Book review: The Time is at Hand

by Jay E. Adams

★★★★

This book is sort of a “recent classic,” first copyrighted in 1966 and reprinted four times since then. It’s a discussion of Bible chronology, leaning heavily upon a historical analysis of the book of Revelation.

Adams is a “realized millennialist,” meaning he believes the 1000-year millennium spoken of in Revelation (an “age” not necessarily meaning precisely 1000 years) has already arrived. It began in early New Testament times, and continues till the present. This is the period in which Satan is bound in chains. “Binding” doesn’t mean total inability, of course, for then one could hardly believe Jesus when he claimed to bind the strong man (Satan).

Now, since Adams is also a post-millennialist, meaning he believes Jesus will arrive after the millennium, he is able to reconcile the fact that Revelation’s horrors mimic precisely the age in which its author lived (the first century) and still look forward to Christ’s second coming. The “real” golden age, with eternal life, is just around the corner. The time is at hand.

I applaud the way Adams takes seriously the references in Revelation to the first century and the urgency of its message. Still, this interpretation always feels to me a little like having your cake and eating it too.

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5 Comments

  1. I just plowed through a commentary on Revelation of about 1200 pages by G.K. Beale. My blog posts on that will appear in a few months. He seems to take the same position: that a lot of Revelation concerns the church age, the time between Christ’s death and second coming. He is, however, open to some sort of intensified presence of the Beast appearing soon before the Second Coming. I thought Beale had some good arguments, but I’m still puzzled: So, according to him, we’re living in a time when the Beast deceives people, and also the millennium, when Satan is bound so he can’t deceive people (or can’t deceive them as much as he would were he not bound)? That’s odd.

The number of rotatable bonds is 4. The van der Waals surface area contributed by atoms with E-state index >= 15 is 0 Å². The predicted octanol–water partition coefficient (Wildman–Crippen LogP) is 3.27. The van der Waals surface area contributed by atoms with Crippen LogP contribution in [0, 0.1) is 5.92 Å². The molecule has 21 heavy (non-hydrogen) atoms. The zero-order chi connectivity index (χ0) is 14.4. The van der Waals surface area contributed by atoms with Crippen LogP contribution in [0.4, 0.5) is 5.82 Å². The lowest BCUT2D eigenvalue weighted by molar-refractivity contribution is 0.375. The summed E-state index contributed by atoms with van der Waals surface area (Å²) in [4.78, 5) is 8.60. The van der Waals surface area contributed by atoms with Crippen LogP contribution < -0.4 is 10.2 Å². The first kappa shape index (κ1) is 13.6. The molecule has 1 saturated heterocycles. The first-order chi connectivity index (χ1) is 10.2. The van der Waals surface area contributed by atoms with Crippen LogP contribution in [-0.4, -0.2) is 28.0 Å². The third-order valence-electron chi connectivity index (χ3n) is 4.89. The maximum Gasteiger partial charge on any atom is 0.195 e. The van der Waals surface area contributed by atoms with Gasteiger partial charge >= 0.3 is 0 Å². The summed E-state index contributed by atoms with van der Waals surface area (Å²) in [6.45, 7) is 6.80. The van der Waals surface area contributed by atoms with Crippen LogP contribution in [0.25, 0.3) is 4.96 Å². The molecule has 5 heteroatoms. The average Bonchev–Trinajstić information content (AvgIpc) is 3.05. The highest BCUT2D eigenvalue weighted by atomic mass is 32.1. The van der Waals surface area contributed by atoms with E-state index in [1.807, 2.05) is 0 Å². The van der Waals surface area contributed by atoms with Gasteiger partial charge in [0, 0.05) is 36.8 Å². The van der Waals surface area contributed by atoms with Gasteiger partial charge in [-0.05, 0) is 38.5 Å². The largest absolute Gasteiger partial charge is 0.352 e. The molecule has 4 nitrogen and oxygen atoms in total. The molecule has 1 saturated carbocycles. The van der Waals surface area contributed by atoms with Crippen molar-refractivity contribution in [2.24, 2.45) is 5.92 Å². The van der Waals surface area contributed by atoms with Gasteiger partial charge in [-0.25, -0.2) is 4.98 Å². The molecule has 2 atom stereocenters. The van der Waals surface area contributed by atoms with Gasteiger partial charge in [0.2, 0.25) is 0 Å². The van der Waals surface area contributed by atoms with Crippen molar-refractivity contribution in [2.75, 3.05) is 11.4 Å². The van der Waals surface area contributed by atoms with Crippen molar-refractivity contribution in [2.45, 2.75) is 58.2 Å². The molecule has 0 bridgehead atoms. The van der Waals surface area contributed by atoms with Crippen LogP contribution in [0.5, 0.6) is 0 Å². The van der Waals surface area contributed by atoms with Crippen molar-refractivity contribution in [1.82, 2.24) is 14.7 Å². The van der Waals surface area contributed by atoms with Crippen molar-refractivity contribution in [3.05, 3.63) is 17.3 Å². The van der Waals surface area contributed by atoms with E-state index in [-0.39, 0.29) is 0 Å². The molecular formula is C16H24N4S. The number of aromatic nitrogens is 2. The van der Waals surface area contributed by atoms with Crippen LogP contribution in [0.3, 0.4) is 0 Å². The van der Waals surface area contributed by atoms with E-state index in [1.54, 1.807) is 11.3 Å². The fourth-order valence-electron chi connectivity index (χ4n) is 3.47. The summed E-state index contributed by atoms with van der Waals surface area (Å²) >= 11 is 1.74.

2. oh, excellent, I’m looking forward to reading your thoughts! That’s an intimidating book, isn’t it?

    “bound” as in “somewhat restricted,” I assume,yeah.

  3. It’s worth reading, since Beale brings into the discussion a lot of Second Temple, rabbinic, and early Christian sources. But it’s a bear to get through!

  4. I’d not heard of realized millennialist before.

  5. I really don’t know why it’s not more popular. It’s cool and rather logical, as Bible chronologies go.

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